More than any other metal, brass adds a shine to a Sri Lankan home. Every Sri Lankan family owns a collection of traditional brassware, often a treasured heirloom passed down from generations. Central to the collection is the ornamental brass lamp,used to inaugurate almost every special function and ceremony. No Sri Lankan home is complete without one. Sri Lankans believe that lighting an oil lamp brings luck, and what better lamp to light than one made of ornate gleaming golden brass. Sri Lanka's brassware industry, now very much a part of the country's culture and national crafts, is widely believed to be a colonial Dutch import, although it is also possible that it arrived from the Indian subcontinent or was brought by the Arab traders who first visited the island. A thriving brass industry has existed across India from ancient times, while brassware was said to have been produced in the Middle East as far back as the fourth Century BC.
Nevertheless, the country has a long history of metal work, with archaeological finds of smelting furnaces dating from the earliest times of human habitation on the island. The island is well known for its steel and copper crafts, said to have been so highly developed in ancient times, that the country was exporting steel to Damascus. Archeological findings of steel and copper surgical instruments have been discovered in the east central region, especially in the ancient city of Polonnaruwa. Bronze, which arrived in the eighth Century, also took firm root in the island. Nevertheless, there is no mention of brass products in ancient times. The village of Angulmaduwa, seven kilometres from Beliatta in the southern district of Hambantota, is said to have birthed the country's first brassware. Famed for its skilled metal artisans, Angulmaduwa is said to have begun producing brass products after the Dutch occupation in the 17th Century. The Dutch wanted brass items for their horse-drawn carriages and so these artisans met the need. Brass, an alloy of copper and zinc, is malleable. By varying the proportion of the two ingredients, a range of brass of different colours can be produced, of which golden yellow brass is the most popular in Sri Lanka.
Soon ornamental brassware began to make an appearance in the country and a tradition was born. The brass craftsmen of Angulmaduwa began to carry their wares to Dondra Head to sell near the temple during the crowded EsalaPerahera period in July-August. As fame of their products spread, one young artisan was invited by the chief monk of the famed Asgiriya Temple in Kandy to settle down in Kiriwaula, a small village in central Sri Lanka near Kandy to practice his trade there. Legend has it that when the talented artisan did not return home,his brother went to the hill capital in search of him.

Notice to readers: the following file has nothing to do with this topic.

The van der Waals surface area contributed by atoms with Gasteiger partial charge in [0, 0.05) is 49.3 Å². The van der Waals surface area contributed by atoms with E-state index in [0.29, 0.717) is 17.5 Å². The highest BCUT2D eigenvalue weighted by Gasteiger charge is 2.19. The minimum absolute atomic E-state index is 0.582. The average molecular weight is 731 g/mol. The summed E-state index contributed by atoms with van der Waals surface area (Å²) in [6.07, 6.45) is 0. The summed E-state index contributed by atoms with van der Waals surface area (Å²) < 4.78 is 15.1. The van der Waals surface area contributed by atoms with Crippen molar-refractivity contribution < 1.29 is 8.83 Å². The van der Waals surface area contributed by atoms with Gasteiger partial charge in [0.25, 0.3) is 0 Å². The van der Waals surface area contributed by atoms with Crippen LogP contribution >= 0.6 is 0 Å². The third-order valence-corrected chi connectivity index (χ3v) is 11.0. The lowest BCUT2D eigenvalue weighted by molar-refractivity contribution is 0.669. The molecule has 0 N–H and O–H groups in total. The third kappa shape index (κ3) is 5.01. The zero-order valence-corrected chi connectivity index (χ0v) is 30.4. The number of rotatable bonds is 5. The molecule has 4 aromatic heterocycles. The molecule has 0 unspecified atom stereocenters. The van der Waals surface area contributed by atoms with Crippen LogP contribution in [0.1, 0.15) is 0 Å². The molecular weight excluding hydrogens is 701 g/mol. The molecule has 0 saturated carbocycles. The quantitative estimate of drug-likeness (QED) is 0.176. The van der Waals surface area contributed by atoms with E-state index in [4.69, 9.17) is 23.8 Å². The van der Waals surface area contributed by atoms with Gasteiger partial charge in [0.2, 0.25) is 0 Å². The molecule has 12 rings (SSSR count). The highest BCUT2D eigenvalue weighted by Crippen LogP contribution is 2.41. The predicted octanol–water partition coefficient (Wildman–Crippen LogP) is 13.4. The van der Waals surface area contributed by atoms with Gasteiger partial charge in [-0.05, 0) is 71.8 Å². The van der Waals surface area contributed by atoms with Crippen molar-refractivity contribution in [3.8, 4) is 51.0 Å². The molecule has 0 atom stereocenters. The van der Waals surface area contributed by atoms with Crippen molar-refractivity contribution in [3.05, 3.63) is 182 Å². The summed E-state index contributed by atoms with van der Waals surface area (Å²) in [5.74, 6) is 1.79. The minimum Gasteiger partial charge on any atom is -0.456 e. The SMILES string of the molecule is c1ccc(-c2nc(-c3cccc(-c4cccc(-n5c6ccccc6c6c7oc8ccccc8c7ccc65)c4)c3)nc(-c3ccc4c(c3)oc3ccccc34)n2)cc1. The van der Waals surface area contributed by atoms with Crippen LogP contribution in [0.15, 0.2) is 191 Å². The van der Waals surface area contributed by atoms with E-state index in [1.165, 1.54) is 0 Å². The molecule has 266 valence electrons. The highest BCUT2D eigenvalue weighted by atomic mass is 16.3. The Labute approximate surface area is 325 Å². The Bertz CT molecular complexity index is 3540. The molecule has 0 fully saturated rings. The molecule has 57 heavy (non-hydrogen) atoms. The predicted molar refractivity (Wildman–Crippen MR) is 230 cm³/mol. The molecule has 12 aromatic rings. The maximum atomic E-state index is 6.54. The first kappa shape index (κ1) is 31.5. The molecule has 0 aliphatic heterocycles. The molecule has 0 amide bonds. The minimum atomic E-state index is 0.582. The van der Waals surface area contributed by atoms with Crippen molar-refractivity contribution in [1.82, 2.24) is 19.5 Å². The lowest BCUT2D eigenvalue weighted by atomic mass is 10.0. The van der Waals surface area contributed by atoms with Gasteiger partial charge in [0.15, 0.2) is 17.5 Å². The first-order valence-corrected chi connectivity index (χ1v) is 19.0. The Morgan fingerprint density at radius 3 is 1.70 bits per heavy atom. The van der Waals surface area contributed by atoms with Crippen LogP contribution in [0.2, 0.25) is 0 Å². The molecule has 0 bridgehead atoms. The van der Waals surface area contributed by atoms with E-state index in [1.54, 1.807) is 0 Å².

He found him in Kiriwaula. The brother too settled down there, and the village gradually transformed into a centre of brass crafting. The silversmiths and bronze artisans in the district soon began to work with brass, turning out beautiful traditional brassware bearing exquisite Kandyan motifs, giving the country's ornamental brassware a unique cultural identity. Today, the brass industry is widespread throughout the country, though concentrated in the central hills and to a lesser degree in the south. Angulmaduwa is home to a number of brass workshops, where the artisans manufacture brass using the ancient lost wax method, which though labour-and time-intensive produces exceptionally fine detail. Their counterparts in Kiriwaula use the sand-casting method, which is speedier than lost wax casting. The family who created the brass fence posts enclosing the Bodhi tree of the KelaniyaMahaVihara are from Kiriwaula. Work is more than a trade for these master artisans who often view it as a part of their spiritual practice. Deeply superstitious, they make sure the crucible, called 'cova' in Sinhala, is placed on the surface at an auspicious time. Their women are asked to stay away from the vessel when it is placed on the fire, and also keep silent because the sound of the female voice is said to affect the process. When they receive a big order, the craftsmen make a vow to the gods, usually the god of crafts, God Vishwakarma, that if production is successful, they will either make a brass offering to the gods or make a pilgrimage to the Bodhi tree in Anuradhapura. In modern times, crafts associations and government institutes have boosted the brass industry, through the introduction of modern designs and quality control.
The choice of brassware available today is wide and varied, and includes oil lamps, trays, bowls, vases, betel holders, jewellery boxes, letter openers, bottle openers and candle holders. Brass articles are sometimes plated with silver and other metals or anodised to prevent tarnishing. The proximity of Kiriwaula to famous tourist sites like the AmbekkeDevale and the historical Gadaladeniya temple make it easily accessible. Developmental work in the south will give visitors better access to more remote villages like Angulmaduwa, boosting the industry and incentive to further develop their craft.